It doesn’t mean anything to me: the Atlanta Braves defeat the Cincinnati Reds, win their first postseason series in 19 years*
*it only required a global pandemic to wipe out 102 regular season games, Major League Baseball to reconfigure the entire playoff system, and adding a third round to allow for even lesser competition into the postseason in a best-of-three, played entirely in Atlanta for this to occur
Don’t get me wrong, I’m always happy to hear when the Braves win baseball games (except in those years where I was rooting for them to lose 100 games), and it is still a life’s want, to see the Braves win a World Series. But as I’ve documented throughout the years, there is just too much history, too much failure and just well, too much Atlanta, for the Atlanta Braves to have to overcome in order to get to the top of the mountain, ever again.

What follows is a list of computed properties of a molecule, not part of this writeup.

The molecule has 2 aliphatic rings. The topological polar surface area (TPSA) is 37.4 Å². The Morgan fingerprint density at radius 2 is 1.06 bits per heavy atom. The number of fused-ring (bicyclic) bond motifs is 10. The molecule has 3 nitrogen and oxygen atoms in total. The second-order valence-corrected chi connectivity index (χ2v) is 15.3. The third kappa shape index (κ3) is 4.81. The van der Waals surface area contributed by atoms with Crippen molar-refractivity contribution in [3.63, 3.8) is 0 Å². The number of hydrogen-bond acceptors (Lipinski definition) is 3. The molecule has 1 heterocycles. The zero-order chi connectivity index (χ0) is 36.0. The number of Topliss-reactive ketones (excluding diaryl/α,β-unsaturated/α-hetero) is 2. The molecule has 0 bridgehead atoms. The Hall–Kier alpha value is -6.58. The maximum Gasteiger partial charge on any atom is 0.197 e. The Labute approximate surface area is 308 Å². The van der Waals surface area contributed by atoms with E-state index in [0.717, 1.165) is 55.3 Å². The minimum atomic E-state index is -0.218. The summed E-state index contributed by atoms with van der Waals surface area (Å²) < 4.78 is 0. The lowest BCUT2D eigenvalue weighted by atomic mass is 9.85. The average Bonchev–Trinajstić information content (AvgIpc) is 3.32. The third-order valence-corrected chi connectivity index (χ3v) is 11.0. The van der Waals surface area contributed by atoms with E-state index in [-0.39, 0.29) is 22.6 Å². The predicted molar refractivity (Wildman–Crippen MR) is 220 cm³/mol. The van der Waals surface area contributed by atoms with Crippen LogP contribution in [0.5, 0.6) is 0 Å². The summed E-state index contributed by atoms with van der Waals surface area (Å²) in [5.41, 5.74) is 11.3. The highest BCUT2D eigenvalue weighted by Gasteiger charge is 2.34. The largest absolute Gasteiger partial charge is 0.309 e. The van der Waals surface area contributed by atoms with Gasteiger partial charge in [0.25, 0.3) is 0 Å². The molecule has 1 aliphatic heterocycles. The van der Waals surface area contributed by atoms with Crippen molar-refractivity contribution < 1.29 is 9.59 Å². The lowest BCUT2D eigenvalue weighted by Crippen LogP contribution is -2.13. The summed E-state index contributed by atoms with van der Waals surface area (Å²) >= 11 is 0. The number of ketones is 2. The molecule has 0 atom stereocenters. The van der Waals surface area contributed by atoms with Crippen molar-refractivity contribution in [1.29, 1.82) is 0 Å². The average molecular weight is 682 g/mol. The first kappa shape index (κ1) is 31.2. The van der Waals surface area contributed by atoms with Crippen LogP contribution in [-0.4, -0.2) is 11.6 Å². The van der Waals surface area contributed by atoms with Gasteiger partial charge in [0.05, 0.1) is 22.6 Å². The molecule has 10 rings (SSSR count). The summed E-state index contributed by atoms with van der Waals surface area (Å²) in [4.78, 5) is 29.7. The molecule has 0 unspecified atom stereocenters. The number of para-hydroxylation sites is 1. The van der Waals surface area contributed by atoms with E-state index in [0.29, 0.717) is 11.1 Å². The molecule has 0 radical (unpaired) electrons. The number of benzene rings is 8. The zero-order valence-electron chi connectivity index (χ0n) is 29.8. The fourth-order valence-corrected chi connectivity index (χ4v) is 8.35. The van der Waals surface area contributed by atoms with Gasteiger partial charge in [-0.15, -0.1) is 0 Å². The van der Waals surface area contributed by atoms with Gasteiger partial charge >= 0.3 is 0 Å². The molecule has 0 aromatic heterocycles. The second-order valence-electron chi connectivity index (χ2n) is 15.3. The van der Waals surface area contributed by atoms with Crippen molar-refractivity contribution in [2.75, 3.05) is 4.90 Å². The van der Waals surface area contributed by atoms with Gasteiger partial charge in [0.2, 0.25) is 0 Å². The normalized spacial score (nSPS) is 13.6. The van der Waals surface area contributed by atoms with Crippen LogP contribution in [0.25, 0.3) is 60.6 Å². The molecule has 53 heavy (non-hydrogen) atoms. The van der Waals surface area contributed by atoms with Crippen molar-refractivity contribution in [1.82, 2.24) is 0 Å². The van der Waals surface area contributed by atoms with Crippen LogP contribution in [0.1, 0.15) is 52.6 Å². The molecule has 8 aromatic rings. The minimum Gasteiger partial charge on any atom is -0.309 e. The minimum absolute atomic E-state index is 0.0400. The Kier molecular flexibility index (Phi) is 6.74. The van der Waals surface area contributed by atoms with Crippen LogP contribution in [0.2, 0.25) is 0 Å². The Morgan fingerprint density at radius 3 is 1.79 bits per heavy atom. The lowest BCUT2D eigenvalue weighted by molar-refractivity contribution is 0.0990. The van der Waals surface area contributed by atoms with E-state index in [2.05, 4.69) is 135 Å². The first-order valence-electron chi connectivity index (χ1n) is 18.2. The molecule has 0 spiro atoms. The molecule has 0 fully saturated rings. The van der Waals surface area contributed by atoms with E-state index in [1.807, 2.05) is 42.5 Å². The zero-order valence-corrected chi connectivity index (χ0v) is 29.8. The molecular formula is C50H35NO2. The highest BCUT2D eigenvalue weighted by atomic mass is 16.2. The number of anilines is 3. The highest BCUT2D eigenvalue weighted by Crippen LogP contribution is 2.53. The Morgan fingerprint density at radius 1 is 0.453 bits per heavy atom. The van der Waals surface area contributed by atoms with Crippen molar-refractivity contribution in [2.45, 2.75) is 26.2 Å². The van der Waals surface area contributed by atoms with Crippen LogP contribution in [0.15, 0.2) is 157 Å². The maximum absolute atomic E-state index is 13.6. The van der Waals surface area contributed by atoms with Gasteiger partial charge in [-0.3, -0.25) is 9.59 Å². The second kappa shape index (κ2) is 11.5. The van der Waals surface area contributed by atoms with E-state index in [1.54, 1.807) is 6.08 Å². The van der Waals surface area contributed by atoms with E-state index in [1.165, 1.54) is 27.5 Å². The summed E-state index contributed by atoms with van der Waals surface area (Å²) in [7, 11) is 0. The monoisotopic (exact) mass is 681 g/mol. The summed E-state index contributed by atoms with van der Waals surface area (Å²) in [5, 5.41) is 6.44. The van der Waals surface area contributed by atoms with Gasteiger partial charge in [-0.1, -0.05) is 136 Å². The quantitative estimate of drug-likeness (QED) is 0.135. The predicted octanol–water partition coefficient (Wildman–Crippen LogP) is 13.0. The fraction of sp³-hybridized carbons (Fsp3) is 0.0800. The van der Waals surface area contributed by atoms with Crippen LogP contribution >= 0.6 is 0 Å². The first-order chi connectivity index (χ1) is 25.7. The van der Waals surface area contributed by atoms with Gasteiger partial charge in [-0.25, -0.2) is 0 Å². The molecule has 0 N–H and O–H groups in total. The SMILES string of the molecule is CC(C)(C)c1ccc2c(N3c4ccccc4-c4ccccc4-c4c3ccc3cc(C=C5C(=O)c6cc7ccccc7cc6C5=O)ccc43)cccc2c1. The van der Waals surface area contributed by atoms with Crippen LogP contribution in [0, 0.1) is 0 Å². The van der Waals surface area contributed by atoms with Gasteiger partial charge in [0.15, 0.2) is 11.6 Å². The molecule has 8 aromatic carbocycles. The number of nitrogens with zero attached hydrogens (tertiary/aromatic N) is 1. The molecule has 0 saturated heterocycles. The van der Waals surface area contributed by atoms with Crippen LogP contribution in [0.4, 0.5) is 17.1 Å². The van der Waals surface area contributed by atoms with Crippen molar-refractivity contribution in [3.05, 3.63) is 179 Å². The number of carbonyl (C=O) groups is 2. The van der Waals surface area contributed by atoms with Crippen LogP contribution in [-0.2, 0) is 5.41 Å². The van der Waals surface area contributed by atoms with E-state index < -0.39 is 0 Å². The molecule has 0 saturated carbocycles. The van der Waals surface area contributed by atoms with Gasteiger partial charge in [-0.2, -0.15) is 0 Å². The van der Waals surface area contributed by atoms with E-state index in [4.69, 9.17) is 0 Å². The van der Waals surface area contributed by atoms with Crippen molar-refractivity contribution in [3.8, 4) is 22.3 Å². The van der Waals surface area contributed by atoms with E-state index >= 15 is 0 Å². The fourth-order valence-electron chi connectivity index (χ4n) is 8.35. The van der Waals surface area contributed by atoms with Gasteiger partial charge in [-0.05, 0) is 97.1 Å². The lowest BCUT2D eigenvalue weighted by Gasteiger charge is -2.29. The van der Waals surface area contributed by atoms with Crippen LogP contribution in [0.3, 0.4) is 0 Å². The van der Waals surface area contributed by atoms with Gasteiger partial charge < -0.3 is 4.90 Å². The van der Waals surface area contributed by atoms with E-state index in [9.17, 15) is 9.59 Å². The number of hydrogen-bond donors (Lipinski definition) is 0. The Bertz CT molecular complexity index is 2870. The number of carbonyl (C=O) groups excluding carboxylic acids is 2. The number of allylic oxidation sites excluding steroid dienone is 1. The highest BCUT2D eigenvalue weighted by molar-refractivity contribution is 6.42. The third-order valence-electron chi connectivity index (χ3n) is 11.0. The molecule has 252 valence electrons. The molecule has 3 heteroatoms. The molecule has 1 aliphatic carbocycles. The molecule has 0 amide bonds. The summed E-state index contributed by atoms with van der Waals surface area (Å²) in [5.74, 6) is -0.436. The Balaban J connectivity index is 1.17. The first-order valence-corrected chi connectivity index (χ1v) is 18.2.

But make no mistake, this barely counts as a breaker of history. In an ordinary season, the Braves would have been paired up against the #3 seed Cubs, who are notorious chokers in their own right, but have actually sniffed success within the last decade, and the last time these two teams met in the playoffs was in 2003 when the lower-seed Cubs upended the 101-win Braves in five games.
The Braves winning a hackneyed, made-up playoff matchup surely doesn’t, and shouldn’t really count as breaking history, as much as ESPN was careful to word their phrasing as to make is accurate as possible. Sure, the Braves won a postseason series, but again, missing from the statement is all the context that I was gracious enough to provide. It doesn’t really count to me.